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ng1223
12-09-2011, 06:38 AM
Hello
I have some inquiry about Anti-Aliasing of 2012 bunkspeed pro.
Attached are some errors I found after some tests.

1st problem)
48 49
Quality 10000 + Qualilty Level 8

50
But bad quality by the best antialiasing option



2nd problem)
'No Antialiasing' and Qualuty Level 8' make same pictures same quality.
51 > 50
52 > 50

somebody let me know please ...

JohnG
12-09-2011, 08:37 AM
The Anti Aliasing setting is for raster mode only, it has no effect on your final ray traced image.
The jagged edges are more likely because your resolution is so small, just 300 pixels and its a jpeg which can introduce artifacts.
Try rendering a higher resolution image and save it as a tiff.
Also you don't need 10000 passes for such a simple scene.

andy
12-09-2011, 04:30 PM
JohnG is correct.

Here's some explaination of what's happening in your case.
Your scene is overbright, meaning the white values are a value of more than 1.0/255. Antialiasing is an averaging of two values that happen within the same pixel, which is how it make a diagonal line appear smother. Imaging the white line of your box goes through the background at 25% and bisects it directly in the middle. If the line is only 255 white then the value ends up being about 160. But if the value is something like 500 (even though it displays as 255) then you have a problem when you average those. Average 500 and 62 (25% from black). 281, that's more than white. That means one pixel will end up displaying as white, and the next one over (the background alone) will be closer to 62. That's a big jump, so causes the stairstep.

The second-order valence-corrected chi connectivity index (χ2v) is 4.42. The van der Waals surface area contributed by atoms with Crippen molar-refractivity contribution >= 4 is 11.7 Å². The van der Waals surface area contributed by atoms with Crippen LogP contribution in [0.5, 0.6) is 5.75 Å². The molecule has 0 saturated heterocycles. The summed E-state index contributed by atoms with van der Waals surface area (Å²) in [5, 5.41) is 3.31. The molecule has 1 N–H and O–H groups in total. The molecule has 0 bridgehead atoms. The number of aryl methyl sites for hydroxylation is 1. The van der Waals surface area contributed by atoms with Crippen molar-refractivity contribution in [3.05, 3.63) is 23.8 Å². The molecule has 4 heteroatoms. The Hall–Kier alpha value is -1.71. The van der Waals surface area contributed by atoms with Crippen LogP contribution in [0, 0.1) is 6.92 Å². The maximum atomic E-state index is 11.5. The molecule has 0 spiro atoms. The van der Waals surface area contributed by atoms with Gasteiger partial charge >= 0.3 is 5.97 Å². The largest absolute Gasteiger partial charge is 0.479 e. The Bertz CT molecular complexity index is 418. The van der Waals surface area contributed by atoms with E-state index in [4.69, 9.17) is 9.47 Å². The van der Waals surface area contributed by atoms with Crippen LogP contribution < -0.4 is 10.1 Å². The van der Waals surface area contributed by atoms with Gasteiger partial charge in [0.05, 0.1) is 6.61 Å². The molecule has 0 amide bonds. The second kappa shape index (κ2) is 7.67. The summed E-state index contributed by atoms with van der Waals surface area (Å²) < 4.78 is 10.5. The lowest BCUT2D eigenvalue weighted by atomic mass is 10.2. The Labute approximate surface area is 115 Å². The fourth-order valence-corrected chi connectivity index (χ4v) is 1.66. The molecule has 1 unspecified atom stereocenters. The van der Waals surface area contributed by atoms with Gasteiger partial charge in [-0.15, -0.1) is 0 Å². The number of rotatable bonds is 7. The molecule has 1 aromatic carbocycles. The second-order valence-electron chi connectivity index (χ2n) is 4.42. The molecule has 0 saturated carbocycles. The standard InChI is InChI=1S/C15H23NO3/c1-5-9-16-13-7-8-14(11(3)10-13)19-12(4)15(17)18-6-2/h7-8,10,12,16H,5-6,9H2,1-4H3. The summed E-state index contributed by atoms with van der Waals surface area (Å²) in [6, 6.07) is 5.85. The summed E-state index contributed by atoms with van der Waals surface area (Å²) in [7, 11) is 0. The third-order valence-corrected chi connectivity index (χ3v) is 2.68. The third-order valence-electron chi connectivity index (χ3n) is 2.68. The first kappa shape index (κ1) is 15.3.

Want to avoid that? Just don't have bright spots in your scene. Your top light is too bright. That's it. This goes for ANY render that doesn't allow clamping the color before sampling. And clamping the color essentially ruins your 32bit value if you need it. I think this Might be on the wishlist though. There's no reason Not to clamp a jpeg or 8bit tiff.
You can help this aliased edge by doing what JohnG suggests, just add resolution. That's one trick I've always used when a render isn't giving me enough control and rendering at twice the size ends up being faster than raising the antialiasing settings (usually because of textures). That is Rare though. You will continually get a smaller stairstep as you increase in resolution, but you are masking the problem, and not fixing it.

The way antialiasing works in Shot is it samples the Entire scene the same, and keeps adding more samples. As long as you don't have spots that are more than white, you won't get antialising issues. Just take a bit more care on how bright lights are and strike a balance with how reflective your objects are.
Unfortunately, you can't always do that, like in the case of chrome. You'll most likely end up at some point having a spot on the chrome that reflects your light, which is probably brighter than 1.0.


Oh, and one more thing (that I feel is wrong). The antialiasing is done over the environment even if you have it turned off.